Selected assembled viral contigs, including viral contigs of at least 1500 bp and Flavivirus-like viral contigs shorter than 500 bp, were used for the realignment of sRNA reads from the samples in which the contigs were detected. Clean sRNA reads were mapped using Bowtie v. 1.1.2 [38] as described above. Sequences between 20–22 bp and 25–30 bp were filtered as siRNAs/miRNAs and piRNAs, respectively, using BBMap reformat (sourceforge.net/projects/bbmap/). Small RNAs that mapped to viral contigs (hereafter called viral sRNA) were then re-mapped to the AalbF2 genome assembly, then split by orientation with samtools view and counted with BBMap pileup.sh (sourceforge.net/projects/bbmap/). The reads were categorized as either mapping exclusively on viral contigs or mapping on both viral contigs and nrEVEs. Reads size distributions were plotted on Python 3 using the Plotly v. 5.7.0 graphing library [45].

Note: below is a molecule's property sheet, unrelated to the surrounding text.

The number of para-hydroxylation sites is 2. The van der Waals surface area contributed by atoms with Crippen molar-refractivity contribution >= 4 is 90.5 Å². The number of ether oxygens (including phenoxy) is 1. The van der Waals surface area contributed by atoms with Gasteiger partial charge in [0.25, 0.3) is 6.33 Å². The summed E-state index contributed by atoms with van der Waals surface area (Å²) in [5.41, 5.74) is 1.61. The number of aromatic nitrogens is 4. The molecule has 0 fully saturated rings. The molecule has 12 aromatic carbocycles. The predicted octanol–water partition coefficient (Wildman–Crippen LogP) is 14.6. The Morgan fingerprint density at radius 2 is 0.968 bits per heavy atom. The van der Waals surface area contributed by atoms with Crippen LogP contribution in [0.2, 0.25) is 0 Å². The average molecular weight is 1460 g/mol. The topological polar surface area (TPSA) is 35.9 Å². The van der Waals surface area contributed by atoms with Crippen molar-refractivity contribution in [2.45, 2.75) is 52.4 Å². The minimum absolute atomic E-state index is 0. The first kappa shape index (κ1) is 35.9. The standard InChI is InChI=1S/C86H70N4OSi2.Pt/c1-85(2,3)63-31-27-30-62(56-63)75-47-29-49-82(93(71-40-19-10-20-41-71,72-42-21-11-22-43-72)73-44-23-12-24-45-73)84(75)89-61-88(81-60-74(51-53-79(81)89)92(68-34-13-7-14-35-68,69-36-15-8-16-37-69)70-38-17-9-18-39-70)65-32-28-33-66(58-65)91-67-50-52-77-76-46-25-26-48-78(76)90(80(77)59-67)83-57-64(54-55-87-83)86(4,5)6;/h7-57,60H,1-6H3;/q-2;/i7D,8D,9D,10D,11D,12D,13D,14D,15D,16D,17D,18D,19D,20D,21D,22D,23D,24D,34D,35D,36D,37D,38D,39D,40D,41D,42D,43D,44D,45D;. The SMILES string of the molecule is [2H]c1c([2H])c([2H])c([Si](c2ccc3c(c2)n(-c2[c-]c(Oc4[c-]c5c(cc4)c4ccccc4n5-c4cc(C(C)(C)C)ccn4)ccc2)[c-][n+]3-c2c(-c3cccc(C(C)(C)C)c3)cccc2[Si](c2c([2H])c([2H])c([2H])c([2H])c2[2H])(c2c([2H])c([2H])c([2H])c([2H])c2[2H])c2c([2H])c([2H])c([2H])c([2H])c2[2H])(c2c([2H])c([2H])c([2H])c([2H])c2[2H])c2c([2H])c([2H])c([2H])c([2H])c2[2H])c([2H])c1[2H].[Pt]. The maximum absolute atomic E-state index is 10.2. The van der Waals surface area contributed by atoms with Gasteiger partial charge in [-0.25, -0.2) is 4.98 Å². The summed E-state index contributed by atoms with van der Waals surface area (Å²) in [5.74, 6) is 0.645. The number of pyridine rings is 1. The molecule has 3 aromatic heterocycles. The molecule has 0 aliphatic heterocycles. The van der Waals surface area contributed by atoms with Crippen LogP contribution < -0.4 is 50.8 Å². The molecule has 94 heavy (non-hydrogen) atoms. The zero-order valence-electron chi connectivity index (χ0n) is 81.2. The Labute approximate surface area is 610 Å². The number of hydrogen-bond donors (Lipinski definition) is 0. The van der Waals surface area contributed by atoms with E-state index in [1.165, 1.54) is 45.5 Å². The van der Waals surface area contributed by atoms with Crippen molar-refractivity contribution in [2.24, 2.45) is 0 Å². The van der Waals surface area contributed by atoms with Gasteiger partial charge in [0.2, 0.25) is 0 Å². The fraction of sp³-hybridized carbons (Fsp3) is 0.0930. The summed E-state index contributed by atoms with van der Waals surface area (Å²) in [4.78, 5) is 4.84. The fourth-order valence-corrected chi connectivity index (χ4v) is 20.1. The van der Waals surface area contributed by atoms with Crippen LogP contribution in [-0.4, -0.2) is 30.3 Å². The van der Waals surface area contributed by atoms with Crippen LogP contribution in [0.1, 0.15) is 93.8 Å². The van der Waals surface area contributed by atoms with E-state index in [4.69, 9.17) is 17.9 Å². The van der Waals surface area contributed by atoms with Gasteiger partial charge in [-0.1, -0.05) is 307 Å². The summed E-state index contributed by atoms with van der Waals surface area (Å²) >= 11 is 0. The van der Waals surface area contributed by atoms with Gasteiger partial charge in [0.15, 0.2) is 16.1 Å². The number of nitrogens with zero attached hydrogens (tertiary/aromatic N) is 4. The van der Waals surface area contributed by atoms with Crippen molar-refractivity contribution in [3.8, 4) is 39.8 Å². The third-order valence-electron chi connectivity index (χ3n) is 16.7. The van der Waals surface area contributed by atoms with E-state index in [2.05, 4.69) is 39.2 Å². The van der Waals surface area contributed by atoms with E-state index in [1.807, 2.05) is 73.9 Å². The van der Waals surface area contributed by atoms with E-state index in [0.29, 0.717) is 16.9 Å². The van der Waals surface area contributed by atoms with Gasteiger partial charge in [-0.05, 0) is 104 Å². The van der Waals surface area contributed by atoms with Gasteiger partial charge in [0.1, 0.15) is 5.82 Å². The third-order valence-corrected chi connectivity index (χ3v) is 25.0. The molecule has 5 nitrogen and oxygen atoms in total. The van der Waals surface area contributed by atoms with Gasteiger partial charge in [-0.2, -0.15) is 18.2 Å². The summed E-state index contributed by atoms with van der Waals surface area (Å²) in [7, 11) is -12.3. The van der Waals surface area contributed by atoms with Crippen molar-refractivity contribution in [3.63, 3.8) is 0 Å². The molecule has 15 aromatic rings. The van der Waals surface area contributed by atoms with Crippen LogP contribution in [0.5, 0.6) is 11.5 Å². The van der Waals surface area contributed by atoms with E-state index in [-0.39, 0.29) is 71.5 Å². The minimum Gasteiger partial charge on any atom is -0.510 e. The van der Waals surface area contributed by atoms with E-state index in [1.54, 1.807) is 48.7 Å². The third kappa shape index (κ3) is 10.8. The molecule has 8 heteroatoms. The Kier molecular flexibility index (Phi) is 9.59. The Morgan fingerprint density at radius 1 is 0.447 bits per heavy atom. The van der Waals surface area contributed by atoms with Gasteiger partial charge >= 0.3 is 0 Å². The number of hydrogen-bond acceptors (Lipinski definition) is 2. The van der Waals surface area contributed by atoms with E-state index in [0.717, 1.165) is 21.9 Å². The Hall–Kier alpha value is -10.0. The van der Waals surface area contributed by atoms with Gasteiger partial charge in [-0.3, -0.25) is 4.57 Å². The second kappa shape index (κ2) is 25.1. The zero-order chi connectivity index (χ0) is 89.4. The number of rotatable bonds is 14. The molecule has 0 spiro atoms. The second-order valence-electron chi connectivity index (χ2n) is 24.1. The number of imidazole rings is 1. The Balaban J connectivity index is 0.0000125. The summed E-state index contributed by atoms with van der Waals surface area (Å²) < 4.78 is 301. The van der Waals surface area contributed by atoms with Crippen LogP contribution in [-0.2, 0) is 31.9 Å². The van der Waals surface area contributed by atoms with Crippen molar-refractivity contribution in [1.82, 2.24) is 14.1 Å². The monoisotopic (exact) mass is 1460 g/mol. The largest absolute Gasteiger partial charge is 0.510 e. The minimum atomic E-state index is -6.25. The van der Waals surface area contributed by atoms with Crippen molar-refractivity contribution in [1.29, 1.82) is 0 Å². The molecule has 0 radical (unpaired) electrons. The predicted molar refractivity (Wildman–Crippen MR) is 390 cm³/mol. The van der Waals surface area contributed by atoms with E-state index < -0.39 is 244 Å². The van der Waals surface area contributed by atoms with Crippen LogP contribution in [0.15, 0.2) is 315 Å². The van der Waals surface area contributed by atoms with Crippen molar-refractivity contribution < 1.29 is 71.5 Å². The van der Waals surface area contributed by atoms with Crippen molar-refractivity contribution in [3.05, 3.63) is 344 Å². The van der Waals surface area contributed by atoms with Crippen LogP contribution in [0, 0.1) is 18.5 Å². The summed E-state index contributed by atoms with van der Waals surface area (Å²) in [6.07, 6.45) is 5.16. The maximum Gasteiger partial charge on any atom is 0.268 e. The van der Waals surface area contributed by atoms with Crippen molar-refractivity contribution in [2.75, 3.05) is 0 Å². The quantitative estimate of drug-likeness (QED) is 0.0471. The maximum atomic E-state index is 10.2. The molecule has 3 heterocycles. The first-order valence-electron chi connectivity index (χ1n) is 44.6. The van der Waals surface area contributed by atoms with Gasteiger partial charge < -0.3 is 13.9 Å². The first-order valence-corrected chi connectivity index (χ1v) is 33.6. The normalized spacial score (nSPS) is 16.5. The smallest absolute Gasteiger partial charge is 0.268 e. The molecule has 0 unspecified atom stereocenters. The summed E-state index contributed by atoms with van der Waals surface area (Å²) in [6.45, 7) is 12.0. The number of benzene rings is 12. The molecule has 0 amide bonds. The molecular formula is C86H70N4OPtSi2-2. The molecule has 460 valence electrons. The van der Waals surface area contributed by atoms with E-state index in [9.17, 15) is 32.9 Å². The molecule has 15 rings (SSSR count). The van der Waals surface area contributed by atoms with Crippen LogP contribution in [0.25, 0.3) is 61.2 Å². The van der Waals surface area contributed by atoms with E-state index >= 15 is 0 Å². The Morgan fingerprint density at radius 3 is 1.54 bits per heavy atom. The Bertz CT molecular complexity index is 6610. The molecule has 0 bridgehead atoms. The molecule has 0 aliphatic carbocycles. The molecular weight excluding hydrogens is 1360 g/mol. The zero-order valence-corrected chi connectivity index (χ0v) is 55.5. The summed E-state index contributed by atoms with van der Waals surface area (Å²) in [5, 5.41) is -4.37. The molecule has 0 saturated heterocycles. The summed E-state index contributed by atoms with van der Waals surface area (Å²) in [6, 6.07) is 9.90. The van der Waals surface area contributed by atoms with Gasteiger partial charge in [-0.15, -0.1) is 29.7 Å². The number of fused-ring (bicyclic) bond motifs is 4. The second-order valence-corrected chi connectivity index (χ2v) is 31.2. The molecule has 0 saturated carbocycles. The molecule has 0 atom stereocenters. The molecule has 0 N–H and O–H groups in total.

To understand the siRNA coverage of the novel viral integrations identified in wild-collected mosquitoes, the sRNA reads from each mosquito pool in which the viral integration had been identified were re-mapped to the viral integration using the methodology described above. Coverage profile of mapped piRNA and siRNA was plotted with GraphPad Prism 8 (www.graphpad.com).

Results

Adult Ae. albopictus mosquitoes were collected from four localities from La Reunion Island and two sites in the Guangzhou prefecture (China) (Fig. 1). From all sites, WGS and small RNA data were concomitantly produced to characterize nrEVE patterns, test for the presence of new viral integrations, estimate the sRNA profile of nrEVEs and assemble viral contigs.

Patterns of nrEVEs across samples